Repudiate

The word repudiate means to deny, refuse to recognize.

On the news, repudiating often comes in the context of politics and goes like this.

A politician is on the defensive when asked about some controversial matter. “I repudiate that!” the politician says. No, it’s more like, “No comment” or “I deny that.”

The media seems to love politicians using repudiate in terms of “I deny that” or “I refute that”. But no politician actually says “I repudiate that!”. It is too much of a mouth full.

Why is repudiate even in the English language if most people refuse to use it? I think repudiate is mainly used by lawyers in their defense of a client. “He repudiates that!”

But there was a guy I saw on television who used it when being asked by a reporter, “Do you accept the charges against you?”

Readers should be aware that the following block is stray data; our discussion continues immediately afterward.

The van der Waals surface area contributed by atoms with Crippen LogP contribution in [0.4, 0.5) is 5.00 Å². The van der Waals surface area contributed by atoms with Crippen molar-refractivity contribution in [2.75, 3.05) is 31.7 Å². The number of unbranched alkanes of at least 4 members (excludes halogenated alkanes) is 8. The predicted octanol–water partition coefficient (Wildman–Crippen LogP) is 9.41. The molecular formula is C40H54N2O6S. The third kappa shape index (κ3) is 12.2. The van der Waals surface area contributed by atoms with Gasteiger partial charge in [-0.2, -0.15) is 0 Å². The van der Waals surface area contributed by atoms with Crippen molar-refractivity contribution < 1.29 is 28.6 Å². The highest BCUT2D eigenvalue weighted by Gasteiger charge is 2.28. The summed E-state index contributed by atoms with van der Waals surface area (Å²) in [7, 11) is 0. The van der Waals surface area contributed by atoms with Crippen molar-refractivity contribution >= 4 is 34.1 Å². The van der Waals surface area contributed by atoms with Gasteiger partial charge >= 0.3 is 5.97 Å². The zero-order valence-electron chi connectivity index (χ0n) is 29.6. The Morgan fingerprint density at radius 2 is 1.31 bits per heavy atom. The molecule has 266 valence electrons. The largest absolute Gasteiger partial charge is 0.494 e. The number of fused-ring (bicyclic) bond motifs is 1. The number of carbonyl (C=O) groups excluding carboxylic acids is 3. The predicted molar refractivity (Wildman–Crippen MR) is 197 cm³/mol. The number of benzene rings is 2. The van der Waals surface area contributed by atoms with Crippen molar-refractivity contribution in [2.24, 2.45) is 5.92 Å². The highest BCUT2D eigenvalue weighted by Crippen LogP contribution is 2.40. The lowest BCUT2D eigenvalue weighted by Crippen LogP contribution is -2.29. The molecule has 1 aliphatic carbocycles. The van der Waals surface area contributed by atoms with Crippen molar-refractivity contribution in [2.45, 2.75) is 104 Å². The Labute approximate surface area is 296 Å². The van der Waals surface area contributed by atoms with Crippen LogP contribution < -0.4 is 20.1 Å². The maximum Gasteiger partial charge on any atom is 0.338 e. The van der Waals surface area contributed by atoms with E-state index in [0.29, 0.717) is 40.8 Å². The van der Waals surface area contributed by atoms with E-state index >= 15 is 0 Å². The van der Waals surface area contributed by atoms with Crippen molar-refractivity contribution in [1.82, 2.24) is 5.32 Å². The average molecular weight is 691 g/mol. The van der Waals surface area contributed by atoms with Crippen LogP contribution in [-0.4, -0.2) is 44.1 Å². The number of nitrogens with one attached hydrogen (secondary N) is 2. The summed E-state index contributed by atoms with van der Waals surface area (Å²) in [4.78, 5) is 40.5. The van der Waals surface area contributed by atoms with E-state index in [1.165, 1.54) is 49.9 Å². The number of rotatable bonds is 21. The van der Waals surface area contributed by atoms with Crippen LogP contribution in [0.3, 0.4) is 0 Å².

He said quietly, “I repudiate the charges.”

His comment went viral. Repudiate became a sensation for fifteen minutes. Its fifteen minutes of fame. That’s because hardly no one used the word, but he did.

I guess people still love that underused word very much. Repudiate has that exotic appeal in the right context.

 

 

 

Author: peteswriting

I am a published, experienced writer. Many of the publications I have written for have shut up shop. My first job was a one page film review column every quarter. I did that for four years and then the magazine closed down. For ten years after, I wrote instinctive film reviews on a regular basis for a website, then I left. During that time I contributed faith-based and topical news and features to several publications especially Challenge Weekly (which closed down) and after Challenge still contributed on occasion to other publications. In 2014-16, I regularly contributed to faces.org.nz (which is now suspended) and for about eighteen months was an entertainment columnist for Beliefnet.com. Some of my work is linked to below as well as links to my latest blogs.

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